“Fighting against the deterioration of real wages can help maintain economic growth, which in turn can help to recover the employment levels observed before the pandemic. This can be an effective way to lessen the probability or depth of recessions in all countries and regions,” she said.

Tyler Durden Mon, 12/05/2022 - 20:00

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Metaverse comes in second place as Oxford’s word of the year

The term describing an internet-enabled virtual world lost to "goblin mode" in 2022 — "a type of behavior which is unapologetically self-indulgent, lazy,…

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The term describing an internet-enabled virtual world lost to "goblin mode" in 2022 — "a type of behavior which is unapologetically self-indulgent, lazy, slovenly, or greedy."

“Metaverse” has come in second to “goblin mode” as the Oxford University Press’ 2022 word of the year after the process was opened up to voters for the first time ever.

In a Dec. 4 announcement, Oxford Languages said the viral term “goblin mode” beat out “metaverse” and #IStandWith to become its 2022 word of the year. According to Oxford’s research, usage of the term metaverse “increased almost fourfold from the previous year in the Oxford Corpus,” driven in part by Facebook’s rebranding to Meta in October 2021.

Metaverse lost to goblin mode, which went viral in February, as it seemingly “captured the prevailing mood of individuals who rejected the idea of returning to ‘normal life’” following COVID-19 lockdowns being lifted in many areas. #IStandWith took third place in the contest, driven by social media hashtags including #IStandWithUkraine following Russia’s invasion of the country in February.

“As we grapple with relatively new concepts like hybrid working in the virtual reality space, metaverse is particularly pertinent to debates about the ethics and feasibility of an entirely online future," said Oxford Languages. "A worthy opponent to ‘goblin mode’, ‘metaverse’ gained voting traction with crypto communities and publications. We see the term continue to grow in use as more voices join the debate about the sustainability and viability of its future."

In the video pitch for ‘metaverse’ released in November, Oxford said the term dated back to “the science fiction novel Snow Crash by Neil Stephenson,” released in 1992.

More than 300,000 people cast votes between the three terms shortlisted by Oxford Languages.

Related: The metaverse is happening without Meta's permission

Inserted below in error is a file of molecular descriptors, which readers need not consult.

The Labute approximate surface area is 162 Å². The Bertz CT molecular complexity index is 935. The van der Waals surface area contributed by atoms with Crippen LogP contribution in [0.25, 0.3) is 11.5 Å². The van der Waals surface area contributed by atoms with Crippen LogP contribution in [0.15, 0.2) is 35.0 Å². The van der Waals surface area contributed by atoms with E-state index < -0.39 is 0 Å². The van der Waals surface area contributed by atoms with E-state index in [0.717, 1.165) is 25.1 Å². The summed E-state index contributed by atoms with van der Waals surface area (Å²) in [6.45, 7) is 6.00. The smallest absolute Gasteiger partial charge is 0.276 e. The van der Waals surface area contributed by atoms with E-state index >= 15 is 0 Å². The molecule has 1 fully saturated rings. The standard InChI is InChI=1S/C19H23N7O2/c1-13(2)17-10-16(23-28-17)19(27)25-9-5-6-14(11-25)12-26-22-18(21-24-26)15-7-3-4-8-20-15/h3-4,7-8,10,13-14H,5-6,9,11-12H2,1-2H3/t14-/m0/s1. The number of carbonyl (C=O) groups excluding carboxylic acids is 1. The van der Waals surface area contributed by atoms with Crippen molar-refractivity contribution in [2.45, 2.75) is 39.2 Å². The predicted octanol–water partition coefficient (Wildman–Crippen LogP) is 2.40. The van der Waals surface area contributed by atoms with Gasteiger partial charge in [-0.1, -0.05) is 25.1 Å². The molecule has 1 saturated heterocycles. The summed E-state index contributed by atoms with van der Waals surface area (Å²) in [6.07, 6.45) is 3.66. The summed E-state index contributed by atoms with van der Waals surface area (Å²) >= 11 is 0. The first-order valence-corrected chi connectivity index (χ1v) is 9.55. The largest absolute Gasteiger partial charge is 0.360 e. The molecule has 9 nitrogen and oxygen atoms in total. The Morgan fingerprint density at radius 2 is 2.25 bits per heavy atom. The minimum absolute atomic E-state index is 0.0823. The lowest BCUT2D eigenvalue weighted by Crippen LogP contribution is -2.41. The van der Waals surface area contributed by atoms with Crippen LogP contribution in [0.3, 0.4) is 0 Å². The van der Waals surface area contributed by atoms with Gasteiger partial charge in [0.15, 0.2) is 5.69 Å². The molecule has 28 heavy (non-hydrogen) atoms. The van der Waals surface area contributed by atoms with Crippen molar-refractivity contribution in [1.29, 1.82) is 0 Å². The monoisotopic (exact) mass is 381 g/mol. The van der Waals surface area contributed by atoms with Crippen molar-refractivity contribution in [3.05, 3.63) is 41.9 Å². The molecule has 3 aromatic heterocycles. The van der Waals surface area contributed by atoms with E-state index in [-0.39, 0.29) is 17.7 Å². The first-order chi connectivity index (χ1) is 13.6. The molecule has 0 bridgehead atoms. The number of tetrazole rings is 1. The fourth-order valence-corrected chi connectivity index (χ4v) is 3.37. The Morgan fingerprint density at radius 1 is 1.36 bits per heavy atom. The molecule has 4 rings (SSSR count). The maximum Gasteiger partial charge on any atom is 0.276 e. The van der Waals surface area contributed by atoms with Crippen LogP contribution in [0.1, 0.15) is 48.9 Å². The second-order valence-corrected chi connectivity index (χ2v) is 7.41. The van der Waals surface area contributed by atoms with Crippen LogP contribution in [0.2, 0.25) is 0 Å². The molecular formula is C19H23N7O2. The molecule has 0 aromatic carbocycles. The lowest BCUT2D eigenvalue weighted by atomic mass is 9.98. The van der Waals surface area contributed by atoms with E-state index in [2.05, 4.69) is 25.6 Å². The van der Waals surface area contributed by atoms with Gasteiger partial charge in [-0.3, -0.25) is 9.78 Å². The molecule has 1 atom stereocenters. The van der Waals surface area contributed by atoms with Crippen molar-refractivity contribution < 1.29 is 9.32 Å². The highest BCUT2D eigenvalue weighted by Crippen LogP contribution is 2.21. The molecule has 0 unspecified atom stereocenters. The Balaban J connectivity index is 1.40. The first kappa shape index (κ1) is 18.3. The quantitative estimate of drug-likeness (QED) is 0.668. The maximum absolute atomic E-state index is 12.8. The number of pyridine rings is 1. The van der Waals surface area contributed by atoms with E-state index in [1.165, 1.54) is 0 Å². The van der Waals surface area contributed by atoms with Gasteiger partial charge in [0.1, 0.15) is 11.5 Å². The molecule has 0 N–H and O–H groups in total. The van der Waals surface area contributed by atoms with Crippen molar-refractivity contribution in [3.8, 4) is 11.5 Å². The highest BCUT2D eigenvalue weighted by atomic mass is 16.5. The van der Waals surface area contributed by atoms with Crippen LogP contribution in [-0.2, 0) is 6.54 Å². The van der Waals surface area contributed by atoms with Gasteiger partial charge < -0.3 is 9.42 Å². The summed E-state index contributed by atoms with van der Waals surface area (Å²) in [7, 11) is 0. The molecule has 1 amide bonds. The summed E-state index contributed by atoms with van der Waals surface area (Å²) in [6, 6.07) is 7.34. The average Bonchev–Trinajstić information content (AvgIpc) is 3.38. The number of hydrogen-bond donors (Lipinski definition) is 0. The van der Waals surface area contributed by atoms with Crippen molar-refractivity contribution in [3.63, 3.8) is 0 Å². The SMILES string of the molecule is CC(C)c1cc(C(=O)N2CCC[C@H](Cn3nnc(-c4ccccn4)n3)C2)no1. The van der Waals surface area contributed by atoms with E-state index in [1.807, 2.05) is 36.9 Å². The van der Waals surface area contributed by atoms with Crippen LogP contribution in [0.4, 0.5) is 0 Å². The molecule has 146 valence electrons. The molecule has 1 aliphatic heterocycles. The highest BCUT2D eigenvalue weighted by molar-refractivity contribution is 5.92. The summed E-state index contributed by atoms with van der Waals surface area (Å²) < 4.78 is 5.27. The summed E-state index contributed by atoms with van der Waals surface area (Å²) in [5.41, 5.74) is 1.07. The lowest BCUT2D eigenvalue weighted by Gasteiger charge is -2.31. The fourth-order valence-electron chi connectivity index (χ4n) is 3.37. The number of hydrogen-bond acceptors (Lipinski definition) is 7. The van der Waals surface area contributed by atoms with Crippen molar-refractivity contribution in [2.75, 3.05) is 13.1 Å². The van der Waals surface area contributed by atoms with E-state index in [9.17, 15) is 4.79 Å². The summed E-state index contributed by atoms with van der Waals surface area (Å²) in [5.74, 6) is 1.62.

“NFT,” or nonfungible token, won Collins Dictionary’s contest for the word of 2021, while “vax” took first place as Oxford’s chosen word that the same year. The latest results seemingly represent a change in social media fervor around the crypto-related terms, which was reportedly falling in the first quarter of 2022.

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United Airlines stock has a 50% upside from here: Morgan Stanley

United Airlines Holdings Inc (NASDAQ: UAL) is keeping in the green on Monday in an otherwise down market after a Morgan Stanley analyst said 2023 could…

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United Airlines Holdings Inc (NASDAQ: UAL) is keeping in the green on Monday in an otherwise down market after a Morgan Stanley analyst said 2023 could be a “goldilocks” year for the air carrier.

United Airlines stock has upside to $67

Ravi Shanker sees upside in the airline holding company to $67 that translates to a near 50% premium on its current stock price.

He upgraded United Airlines stock to “overweight” this morning because he’s convinced that international travel will recover swiftly in 2023.

Earnings recovery post pandemic has kept pace with, if not led, peers and messaging has been very confident. We expect more normalised, just right conditions in 2023, stabilizing at level more favourable to earnings that market is pricing in.

Shanker expects continued leisure demand next year while business travel, he wrote, could exceed levels last seen before the COVID pandemic.

UAL has outperformed peers year-to-date

According to the Morgan Stanley analyst, prices will ease in 2023 as capacity returns. CASMxF trajectory was among other reasons cited for the bullish call.

United Airlines stock is roughly flat for the year at writing versus other major airline stocks in the red. Still, Shanker continues to see its current valuation as attractive. His note reads:

United Airlines Holdings Inc seems on track to exceed its 2023 guidance and to hit its 2026 guide issued eighteen months ago – something even the biggest UAL bulls may have considered difficult at the time.

In October, the Chicago-headquartered air carrier reported its financial results for the third quarter that handily topped Street estimates.

The post United Airlines stock has a 50% upside from here: Morgan Stanley appeared first on Invezz.